Pollution is one of the top aspect of environmental issues in China. Various forms of pollution have increased as China has industrialized in last four decades, which has caused widespread environmental and health problems. Smog is one of the biggest problem in China especially in big cities like Beijing and Shanghai etc.
Dutch artist Daan Roosegaarde has come up with an interesting and novel idea to handle Beijing’s air pollution problem — and while doing so, it turns a health hazard problem into a thing of beauty and money.
Smog Free Project is coming to China after successful pilot testing in Rotterdam. There project consists of two major parts.First, a 7 meters tall tower that sucks up polluted air and clean it at a nano level. Second, the collected carbon from smog particles is then turned into diamonds. Yes diamonds!
“It started with a dream,” Daan said at the World Economic Forum’s Annual Meeting of the New Champions, “The dream of clear air for everyone”.
A Beijing’s born idea
Roosegaarde went on to further explain the idea for the project and revealed that it came into his mind while looking out of a Beijing hotel window.
“On Saturday, I could see the world around me, the cars, the trees, the people. But on Wednesday it was completely covered in smog, with pollution, and that image made me a little bit sad.”, Daan said it on Beijing’s pollution.
Beijing government helped Roosegaarde to launch his smog cleaning project in China, the city where he conceived the idea. The project is set to expand to other Chinese cities following the success of Beijing.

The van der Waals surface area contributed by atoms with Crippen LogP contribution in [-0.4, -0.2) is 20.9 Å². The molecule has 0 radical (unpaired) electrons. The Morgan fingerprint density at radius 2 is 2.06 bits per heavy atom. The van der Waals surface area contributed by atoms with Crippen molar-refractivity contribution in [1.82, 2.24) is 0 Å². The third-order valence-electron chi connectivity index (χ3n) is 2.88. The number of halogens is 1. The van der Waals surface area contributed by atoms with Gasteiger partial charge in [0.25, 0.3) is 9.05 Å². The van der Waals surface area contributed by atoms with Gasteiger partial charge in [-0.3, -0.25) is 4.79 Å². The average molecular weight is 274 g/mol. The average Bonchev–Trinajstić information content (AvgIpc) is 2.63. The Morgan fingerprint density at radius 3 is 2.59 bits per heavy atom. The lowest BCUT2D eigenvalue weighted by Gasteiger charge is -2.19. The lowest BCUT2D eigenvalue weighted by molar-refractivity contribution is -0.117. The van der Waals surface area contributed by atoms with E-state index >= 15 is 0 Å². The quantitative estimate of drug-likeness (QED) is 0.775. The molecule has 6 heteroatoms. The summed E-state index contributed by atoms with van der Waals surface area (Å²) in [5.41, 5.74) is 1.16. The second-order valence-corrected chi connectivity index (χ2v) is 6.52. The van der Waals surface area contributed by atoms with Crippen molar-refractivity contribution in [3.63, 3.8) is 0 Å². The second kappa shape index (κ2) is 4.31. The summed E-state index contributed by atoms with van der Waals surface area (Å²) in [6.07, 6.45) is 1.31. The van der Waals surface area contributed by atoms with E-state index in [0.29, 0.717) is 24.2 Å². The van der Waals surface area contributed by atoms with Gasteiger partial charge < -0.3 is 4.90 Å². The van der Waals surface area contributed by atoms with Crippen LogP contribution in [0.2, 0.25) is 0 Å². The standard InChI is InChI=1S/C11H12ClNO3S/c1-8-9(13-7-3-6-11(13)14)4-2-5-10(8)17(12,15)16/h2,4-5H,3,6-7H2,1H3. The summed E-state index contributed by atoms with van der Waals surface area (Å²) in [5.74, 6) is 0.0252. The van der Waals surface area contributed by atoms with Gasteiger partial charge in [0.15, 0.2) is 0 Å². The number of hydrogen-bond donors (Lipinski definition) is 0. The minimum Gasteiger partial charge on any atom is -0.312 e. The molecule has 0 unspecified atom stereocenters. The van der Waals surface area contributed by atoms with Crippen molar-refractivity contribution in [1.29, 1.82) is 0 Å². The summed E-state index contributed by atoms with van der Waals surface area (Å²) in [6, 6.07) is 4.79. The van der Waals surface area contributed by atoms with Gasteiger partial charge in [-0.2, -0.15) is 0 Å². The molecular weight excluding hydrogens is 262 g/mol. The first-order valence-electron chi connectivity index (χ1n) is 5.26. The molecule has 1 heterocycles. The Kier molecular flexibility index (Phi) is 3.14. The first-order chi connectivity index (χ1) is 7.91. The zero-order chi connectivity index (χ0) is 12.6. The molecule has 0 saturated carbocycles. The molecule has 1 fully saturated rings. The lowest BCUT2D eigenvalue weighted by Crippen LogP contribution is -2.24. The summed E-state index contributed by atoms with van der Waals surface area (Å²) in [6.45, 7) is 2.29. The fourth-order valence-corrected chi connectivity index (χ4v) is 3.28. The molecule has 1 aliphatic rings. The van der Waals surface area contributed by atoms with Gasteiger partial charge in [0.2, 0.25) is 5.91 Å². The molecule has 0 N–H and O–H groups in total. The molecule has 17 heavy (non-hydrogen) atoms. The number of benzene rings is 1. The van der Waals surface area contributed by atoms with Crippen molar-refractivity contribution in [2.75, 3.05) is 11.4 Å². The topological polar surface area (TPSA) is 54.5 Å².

The towers suck up polluted air and clean it before releasing it back into parks and playgrounds. These areas are 70-75% more clean than the rest of the city, according to Roosegaarde.
From smog to diamond
Another important part of the project is the conversion of captured smog into diamonds. Since 32% of Beijing’s smog is carbon, that can be turned into diamonds under 30 minutes of pressure.
“As a designer, I’m like, this [the Beijing smog] is something we should use, this is something interesting,” he said. “In the future waste should not exist.”
The money raised by jewellery made with these diamonds will be used to develop and support more Smog Free towers. This money will not only help to recover the annual cost of the project but will also help to install new towers in other places in Beijing as well as in other Chinese cities.
Bad air contributes to 1.6 million deaths a year or roughly 17 percent of all deaths in China, according to Richard Muller in a scientific paper recently published by independent research group Berkeley Earth. Indeed, this is a great initiative taken by the government of Beijing to make the city smog free to get rid of this health hazard.
If it proves a way forward to tackle smog hazard, other South Asian countries like Pakistan, India, Bangladesh etc. may take benefit from this technology to handle the smog issue in their big cities like Lahore & New Delhi that is getting worst now a days.
This story was originally published at World Economic Forum.